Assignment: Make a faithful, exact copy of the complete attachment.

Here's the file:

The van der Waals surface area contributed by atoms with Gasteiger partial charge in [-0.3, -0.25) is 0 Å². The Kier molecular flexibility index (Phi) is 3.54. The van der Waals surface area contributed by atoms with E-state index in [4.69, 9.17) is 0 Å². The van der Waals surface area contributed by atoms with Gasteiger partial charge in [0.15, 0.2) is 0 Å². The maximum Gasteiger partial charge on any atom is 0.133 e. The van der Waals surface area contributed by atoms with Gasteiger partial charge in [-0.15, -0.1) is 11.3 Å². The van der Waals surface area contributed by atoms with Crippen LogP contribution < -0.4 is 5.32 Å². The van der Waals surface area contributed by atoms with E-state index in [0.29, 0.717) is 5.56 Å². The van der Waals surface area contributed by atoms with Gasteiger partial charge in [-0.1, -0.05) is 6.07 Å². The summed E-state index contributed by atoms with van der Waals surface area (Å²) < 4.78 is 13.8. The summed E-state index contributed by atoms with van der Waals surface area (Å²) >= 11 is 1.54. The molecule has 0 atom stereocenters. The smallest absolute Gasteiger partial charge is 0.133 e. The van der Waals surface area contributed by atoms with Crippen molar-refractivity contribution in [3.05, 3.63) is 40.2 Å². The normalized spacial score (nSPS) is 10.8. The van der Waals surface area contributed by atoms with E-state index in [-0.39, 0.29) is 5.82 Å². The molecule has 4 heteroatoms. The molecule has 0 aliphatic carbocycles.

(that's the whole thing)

The van der Waals surface area contributed by atoms with Gasteiger partial charge in [-0.3, -0.25) is 0 Å². The Kier molecular flexibility index (Phi) is 3.54. The van der Waals surface area contributed by atoms with E-state index in [4.69, 9.17) is 0 Å². The van der Waals surface area contributed by atoms with Gasteiger partial charge in [0.15, 0.2) is 0 Å². The maximum Gasteiger partial charge on any atom is 0.133 e. The van der Waals surface area contributed by atoms with Gasteiger partial charge in [-0.15, -0.1) is 11.3 Å². The van der Waals surface area contributed by atoms with Crippen LogP contribution < -0.4 is 5.32 Å². The van der Waals surface area contributed by atoms with E-state index in [0.29, 0.717) is 5.56 Å². The van der Waals surface area contributed by atoms with Gasteiger partial charge in [-0.1, -0.05) is 6.07 Å². The summed E-state index contributed by atoms with van der Waals surface area (Å²) < 4.78 is 13.8. The summed E-state index contributed by atoms with van der Waals surface area (Å²) >= 11 is 1.54. The molecule has 0 atom stereocenters. The smallest absolute Gasteiger partial charge is 0.133 e. The van der Waals surface area contributed by atoms with Crippen molar-refractivity contribution in [3.05, 3.63) is 40.2 Å². The normalized spacial score (nSPS) is 10.8. The van der Waals surface area contributed by atoms with E-state index in [-0.39, 0.29) is 5.82 Å². The molecule has 4 heteroatoms. The molecule has 0 aliphatic carbocycles.